ACH/Wire fraud was the big story in 2010 and helped influence the updated FFIEC Authentication Guidance. So, have incidents of corporate account takeover decreased in 2011, or are we just hearing less about them?
As 2012 nears and federal regulators prepare to examine financial institutions for conformance with the FFIEC Authentication Guidance, just how prepared are banks and credit unions? The answer may surprise you.
The Federal Deposit Insurance Corp. is warning its banks about another strand of phishing attacks purporting to come from the FDIC. The e-mails claim to offer critical information about business bank accounts.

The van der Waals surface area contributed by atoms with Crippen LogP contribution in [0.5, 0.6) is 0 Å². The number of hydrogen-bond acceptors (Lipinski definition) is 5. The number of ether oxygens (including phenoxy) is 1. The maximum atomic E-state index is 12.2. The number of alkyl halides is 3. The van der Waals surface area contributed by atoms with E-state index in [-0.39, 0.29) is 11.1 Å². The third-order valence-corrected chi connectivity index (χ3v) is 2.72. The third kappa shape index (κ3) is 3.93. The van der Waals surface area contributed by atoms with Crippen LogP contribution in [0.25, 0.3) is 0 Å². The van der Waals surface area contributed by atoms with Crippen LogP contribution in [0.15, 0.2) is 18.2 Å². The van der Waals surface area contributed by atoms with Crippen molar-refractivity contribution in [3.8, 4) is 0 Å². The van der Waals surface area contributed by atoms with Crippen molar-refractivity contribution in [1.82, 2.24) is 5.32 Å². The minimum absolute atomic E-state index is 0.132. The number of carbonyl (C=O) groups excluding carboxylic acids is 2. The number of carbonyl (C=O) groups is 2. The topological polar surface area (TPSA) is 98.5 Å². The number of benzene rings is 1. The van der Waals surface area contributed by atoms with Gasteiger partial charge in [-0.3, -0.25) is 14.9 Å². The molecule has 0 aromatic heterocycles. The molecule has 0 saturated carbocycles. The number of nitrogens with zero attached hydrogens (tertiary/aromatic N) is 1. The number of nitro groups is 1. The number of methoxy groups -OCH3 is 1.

Despite the FFIEC authentication guidance and the growth of online fraud, financial institutions still rely on outdated practices that expose customers to risk. How can institutions update their security measures?
It's a corporate account takeover scheme - with a twist. The scam involves money mules and distributed denial of service attacks. "This is an entirely different scenario," says Mike Smith of Akamai Technologies.
BITS president Paul Smocer says banks can expect an uptick in cybersecurity-focused legislation in 2012. What impact will changes from Capitol Hill have on requirements for data breach notification, information sharing and critical infrastructure?
Two years after his business was a victim of ACH fraud, PATCO's Mark Patterson doubts whether most small business owners are yet aware of the risks they face. And he doesn't think the FFIEC guidance will help.
ACH fraud victim Mark Patterson says small businesses like his welcome improved online security measures from banking institutions. But is the new FFIEC Authentication Guidance sufficient? Patterson says no.